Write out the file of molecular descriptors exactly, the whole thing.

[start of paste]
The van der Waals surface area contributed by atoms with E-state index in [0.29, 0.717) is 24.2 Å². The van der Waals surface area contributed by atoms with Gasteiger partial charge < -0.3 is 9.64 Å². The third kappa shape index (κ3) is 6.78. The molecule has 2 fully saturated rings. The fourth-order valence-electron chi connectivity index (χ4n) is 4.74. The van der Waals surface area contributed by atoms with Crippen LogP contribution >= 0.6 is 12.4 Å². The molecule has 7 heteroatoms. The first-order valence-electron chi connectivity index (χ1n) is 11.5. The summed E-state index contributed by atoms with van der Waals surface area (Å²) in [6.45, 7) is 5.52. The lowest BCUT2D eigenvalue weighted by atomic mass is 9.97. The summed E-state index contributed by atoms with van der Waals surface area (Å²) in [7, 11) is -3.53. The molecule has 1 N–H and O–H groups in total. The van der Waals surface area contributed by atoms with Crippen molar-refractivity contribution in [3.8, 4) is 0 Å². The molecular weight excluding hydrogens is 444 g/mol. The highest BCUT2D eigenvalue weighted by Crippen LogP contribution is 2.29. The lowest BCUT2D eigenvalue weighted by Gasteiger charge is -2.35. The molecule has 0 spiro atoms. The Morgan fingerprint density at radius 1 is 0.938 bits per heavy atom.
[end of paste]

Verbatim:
The van der Waals surface area contributed by atoms with E-state index in [0.29, 0.717) is 24.2 Å². The van der Waals surface area contributed by atoms with Gasteiger partial charge < -0.3 is 9.64 Å². The third kappa shape index (κ3) is 6.78. The molecule has 2 fully saturated rings. The fourth-order valence-electron chi connectivity index (χ4n) is 4.74. The van der Waals surface area contributed by atoms with Crippen LogP contribution >= 0.6 is 12.4 Å². The molecule has 7 heteroatoms. The first-order valence-electron chi connectivity index (χ1n) is 11.5. The summed E-state index contributed by atoms with van der Waals surface area (Å²) in [6.45, 7) is 5.52. The lowest BCUT2D eigenvalue weighted by atomic mass is 9.97. The summed E-state index contributed by atoms with van der Waals surface area (Å²) in [7, 11) is -3.53. The molecule has 1 N–H and O–H groups in total. The van der Waals surface area contributed by atoms with Crippen molar-refractivity contribution in [3.8, 4) is 0 Å². The molecular weight excluding hydrogens is 444 g/mol. The highest BCUT2D eigenvalue weighted by Crippen LogP contribution is 2.29. The lowest BCUT2D eigenvalue weighted by Gasteiger charge is -2.35. The molecule has 0 spiro atoms. The Morgan fingerprint density at radius 1 is 0.938 bits per heavy atom.